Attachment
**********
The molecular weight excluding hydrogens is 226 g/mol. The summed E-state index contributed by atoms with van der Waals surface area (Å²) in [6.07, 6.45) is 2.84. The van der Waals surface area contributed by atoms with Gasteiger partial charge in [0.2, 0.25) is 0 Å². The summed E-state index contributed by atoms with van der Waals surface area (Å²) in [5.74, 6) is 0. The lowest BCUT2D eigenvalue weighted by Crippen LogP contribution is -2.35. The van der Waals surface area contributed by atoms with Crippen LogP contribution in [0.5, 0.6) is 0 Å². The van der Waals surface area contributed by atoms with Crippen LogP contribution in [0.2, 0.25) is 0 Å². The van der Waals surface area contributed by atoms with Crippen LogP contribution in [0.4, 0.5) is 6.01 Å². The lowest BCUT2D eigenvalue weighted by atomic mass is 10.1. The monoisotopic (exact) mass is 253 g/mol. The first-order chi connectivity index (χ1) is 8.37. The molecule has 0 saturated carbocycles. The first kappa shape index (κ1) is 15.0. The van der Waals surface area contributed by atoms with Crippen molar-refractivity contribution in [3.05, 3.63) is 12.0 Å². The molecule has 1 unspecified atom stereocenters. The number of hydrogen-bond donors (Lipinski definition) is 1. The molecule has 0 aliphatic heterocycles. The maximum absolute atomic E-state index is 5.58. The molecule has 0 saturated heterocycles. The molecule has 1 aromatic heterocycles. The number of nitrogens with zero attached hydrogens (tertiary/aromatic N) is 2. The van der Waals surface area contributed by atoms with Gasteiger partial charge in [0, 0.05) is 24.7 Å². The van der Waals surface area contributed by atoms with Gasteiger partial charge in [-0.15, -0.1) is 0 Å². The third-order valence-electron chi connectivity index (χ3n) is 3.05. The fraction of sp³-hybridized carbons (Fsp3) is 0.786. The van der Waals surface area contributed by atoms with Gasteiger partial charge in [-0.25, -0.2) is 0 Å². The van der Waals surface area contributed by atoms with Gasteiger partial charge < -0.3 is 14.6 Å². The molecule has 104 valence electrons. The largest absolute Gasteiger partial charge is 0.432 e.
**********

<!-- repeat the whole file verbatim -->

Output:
The molecular weight excluding hydrogens is 226 g/mol. The summed E-state index contributed by atoms with van der Waals surface area (Å²) in [6.07, 6.45) is 2.84. The van der Waals surface area contributed by atoms with Gasteiger partial charge in [0.2, 0.25) is 0 Å². The summed E-state index contributed by atoms with van der Waals surface area (Å²) in [5.74, 6) is 0. The lowest BCUT2D eigenvalue weighted by Crippen LogP contribution is -2.35. The van der Waals surface area contributed by atoms with Crippen LogP contribution in [0.5, 0.6) is 0 Å². The van der Waals surface area contributed by atoms with Crippen LogP contribution in [0.2, 0.25) is 0 Å². The van der Waals surface area contributed by atoms with Crippen LogP contribution in [0.4, 0.5) is 6.01 Å². The lowest BCUT2D eigenvalue weighted by atomic mass is 10.1. The monoisotopic (exact) mass is 253 g/mol. The first-order chi connectivity index (χ1) is 8.37. The molecule has 0 saturated carbocycles. The first kappa shape index (κ1) is 15.0. The van der Waals surface area contributed by atoms with Crippen molar-refractivity contribution in [3.05, 3.63) is 12.0 Å². The molecule has 1 unspecified atom stereocenters. The number of hydrogen-bond donors (Lipinski definition) is 1. The molecule has 0 aliphatic heterocycles. The maximum absolute atomic E-state index is 5.58. The molecule has 0 saturated heterocycles. The molecule has 1 aromatic heterocycles. The number of nitrogens with zero attached hydrogens (tertiary/aromatic N) is 2. The van der Waals surface area contributed by atoms with Gasteiger partial charge in [0, 0.05) is 24.7 Å². The van der Waals surface area contributed by atoms with Gasteiger partial charge in [-0.15, -0.1) is 0 Å². The third-order valence-electron chi connectivity index (χ3n) is 3.05. The fraction of sp³-hybridized carbons (Fsp3) is 0.786. The van der Waals surface area contributed by atoms with Gasteiger partial charge in [-0.25, -0.2) is 0 Å². The van der Waals surface area contributed by atoms with Gasteiger partial charge < -0.3 is 14.6 Å². The molecule has 104 valence electrons. The largest absolute Gasteiger partial charge is 0.432 e.